In the end I decided that I would need to do a lot of changes, or else I wouldn't feel anything but disappointment whenever I wore the shift.

I started with making the sleeves longer. I ripped up the seam and to be sure that I would get a straight line, despite the pleats on the sleeves distorting the fabric, I pulled a thread in the linen.
I cut off the sleeves there, and then I cut two strips from the bottom of the shift (again) so that I could add them in and make the sleeves longer.

I then ripped off the casing, stretched the neckline until it was wider, and just like with cuffs I just covered the back of the smocking with a strip of fabric. For that strip I used the old casing, and I had to patch it with some of the coarser linen as well. One problem now was that the edge of the neckline hadn't been hemmed, since I had planned to keep it within the casing. With all the smal pleats it was not going to be fun trying to hem it. In the end I simply folded the edge over to the wrong side and attached it there. It was a selvage edge so I didn't have to worry about fraying.

With all the strips that I had cut off from the bottom, by now the shift was way too short. So I finished by adding a strip of the coarse linen to the bottom. For the photos here it should be noted that the dressform is around 10 cm shorter than myself.

The whole shift, front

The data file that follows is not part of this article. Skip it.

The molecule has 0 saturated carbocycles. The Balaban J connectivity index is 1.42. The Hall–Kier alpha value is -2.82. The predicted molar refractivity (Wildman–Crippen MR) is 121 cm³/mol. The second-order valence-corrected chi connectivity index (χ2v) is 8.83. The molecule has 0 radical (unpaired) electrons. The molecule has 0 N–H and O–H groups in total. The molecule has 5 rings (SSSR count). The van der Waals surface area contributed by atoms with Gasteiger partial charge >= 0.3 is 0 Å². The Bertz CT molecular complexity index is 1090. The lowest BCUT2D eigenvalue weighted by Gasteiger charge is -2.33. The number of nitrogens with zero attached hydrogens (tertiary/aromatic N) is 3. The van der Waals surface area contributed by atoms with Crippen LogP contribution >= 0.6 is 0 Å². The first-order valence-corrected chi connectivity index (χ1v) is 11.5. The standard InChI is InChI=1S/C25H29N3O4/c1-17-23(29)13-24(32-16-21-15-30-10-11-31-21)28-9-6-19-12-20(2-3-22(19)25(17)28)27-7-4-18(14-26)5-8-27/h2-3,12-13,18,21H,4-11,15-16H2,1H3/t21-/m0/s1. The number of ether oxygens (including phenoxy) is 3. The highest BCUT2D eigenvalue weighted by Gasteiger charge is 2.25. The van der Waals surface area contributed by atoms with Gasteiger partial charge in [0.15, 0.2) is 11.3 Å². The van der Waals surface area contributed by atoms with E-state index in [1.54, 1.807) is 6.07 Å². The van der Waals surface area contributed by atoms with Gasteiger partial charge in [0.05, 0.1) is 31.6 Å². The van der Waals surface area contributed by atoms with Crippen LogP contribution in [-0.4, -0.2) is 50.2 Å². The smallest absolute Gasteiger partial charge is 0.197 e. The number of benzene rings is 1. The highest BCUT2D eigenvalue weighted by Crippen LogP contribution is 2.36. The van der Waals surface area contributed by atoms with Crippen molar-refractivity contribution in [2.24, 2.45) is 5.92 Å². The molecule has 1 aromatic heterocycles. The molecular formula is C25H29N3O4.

Side


Sleeve, with the added strips of fabric

Close up of the neckline smocking
 So yay, finally I'm done! With this project I learnt a new technique, smocking, and I also have gotten a lot better at doing felled seams. Still I'm not sure that I will make a totally handsewn shift again in a long time, and if I do I will make sure to have enough fabric so that I don't have to make extra seams when I have to add fabric here and there. It was also the first time I used sewing silk for a thread, and it was a charm to work with.

Just the facts

What the item is: An early 16th century smocked shift

The Challenge: 2 Tucks and pleats

Fabric/Materials: 110x270 cm fine linen, 150x50 cm coarser linen

Pattern: http://germanrenaissance.net/wp-content/uploads/2014/05/low-neck-hemd-pattern.jpg

Year: ca 1520

Notions: silk thread, hook and eyes (for the cuffs)

How historically accurate is it? I would place it around 85%

Hours to complete: 1,5 months

First worn: 29th of February (in it's first version)

Total cost: $5 for the silk thread, the rest was from really old stash fabrics.

4 comments:

  1. The neckline is decorated in a really beautiful way! You did an outstanding work! 1.5 months is really long period, but the shift is definitely worth a king.

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  2. Replies
    1. For the template I simply took a piece of cardbord and measured out dots with a ruler, then I used and awl to pierce through the cardboard so that I could get a pencil through to mark the fabric.